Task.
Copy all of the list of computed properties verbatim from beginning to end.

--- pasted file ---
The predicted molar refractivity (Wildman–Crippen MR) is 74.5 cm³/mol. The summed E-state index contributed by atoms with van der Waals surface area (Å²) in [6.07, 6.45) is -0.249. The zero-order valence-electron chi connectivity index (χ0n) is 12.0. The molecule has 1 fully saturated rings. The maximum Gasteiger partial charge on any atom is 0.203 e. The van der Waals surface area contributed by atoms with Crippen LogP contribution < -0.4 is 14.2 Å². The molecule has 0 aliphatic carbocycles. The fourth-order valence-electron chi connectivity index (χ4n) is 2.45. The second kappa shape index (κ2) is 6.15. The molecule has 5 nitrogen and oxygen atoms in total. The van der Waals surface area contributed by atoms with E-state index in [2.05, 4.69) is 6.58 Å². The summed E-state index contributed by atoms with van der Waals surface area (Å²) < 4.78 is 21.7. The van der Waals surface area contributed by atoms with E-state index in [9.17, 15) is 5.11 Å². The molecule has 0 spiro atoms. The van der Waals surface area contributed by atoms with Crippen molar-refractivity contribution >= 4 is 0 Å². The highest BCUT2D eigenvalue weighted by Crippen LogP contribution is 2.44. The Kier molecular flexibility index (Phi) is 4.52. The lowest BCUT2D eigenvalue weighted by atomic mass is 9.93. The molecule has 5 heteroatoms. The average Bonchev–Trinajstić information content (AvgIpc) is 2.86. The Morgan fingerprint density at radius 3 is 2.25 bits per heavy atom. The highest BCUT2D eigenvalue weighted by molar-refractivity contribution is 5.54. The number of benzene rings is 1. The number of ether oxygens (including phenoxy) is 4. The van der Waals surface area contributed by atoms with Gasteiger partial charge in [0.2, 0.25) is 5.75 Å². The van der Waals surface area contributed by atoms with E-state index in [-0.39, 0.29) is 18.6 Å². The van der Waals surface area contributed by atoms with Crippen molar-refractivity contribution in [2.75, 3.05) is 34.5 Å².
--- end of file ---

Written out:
The predicted molar refractivity (Wildman–Crippen MR) is 74.5 cm³/mol. The summed E-state index contributed by atoms with van der Waals surface area (Å²) in [6.07, 6.45) is -0.249. The zero-order valence-electron chi connectivity index (χ0n) is 12.0. The molecule has 1 fully saturated rings. The maximum Gasteiger partial charge on any atom is 0.203 e. The van der Waals surface area contributed by atoms with Crippen LogP contribution < -0.4 is 14.2 Å². The molecule has 0 aliphatic carbocycles. The fourth-order valence-electron chi connectivity index (χ4n) is 2.45. The second kappa shape index (κ2) is 6.15. The molecule has 5 nitrogen and oxygen atoms in total. The van der Waals surface area contributed by atoms with E-state index in [2.05, 4.69) is 6.58 Å². The summed E-state index contributed by atoms with van der Waals surface area (Å²) < 4.78 is 21.7. The van der Waals surface area contributed by atoms with E-state index in [9.17, 15) is 5.11 Å². The molecule has 0 spiro atoms. The van der Waals surface area contributed by atoms with Crippen molar-refractivity contribution >= 4 is 0 Å². The highest BCUT2D eigenvalue weighted by Crippen LogP contribution is 2.44. The Kier molecular flexibility index (Phi) is 4.52. The lowest BCUT2D eigenvalue weighted by atomic mass is 9.93. The molecule has 5 heteroatoms. The average Bonchev–Trinajstić information content (AvgIpc) is 2.86. The Morgan fingerprint density at radius 3 is 2.25 bits per heavy atom. The highest BCUT2D eigenvalue weighted by molar-refractivity contribution is 5.54. The number of benzene rings is 1. The number of ether oxygens (including phenoxy) is 4. The van der Waals surface area contributed by atoms with Gasteiger partial charge in [0.2, 0.25) is 5.75 Å². The van der Waals surface area contributed by atoms with E-state index in [-0.39, 0.29) is 18.6 Å². The van der Waals surface area contributed by atoms with Crippen molar-refractivity contribution in [2.75, 3.05) is 34.5 Å².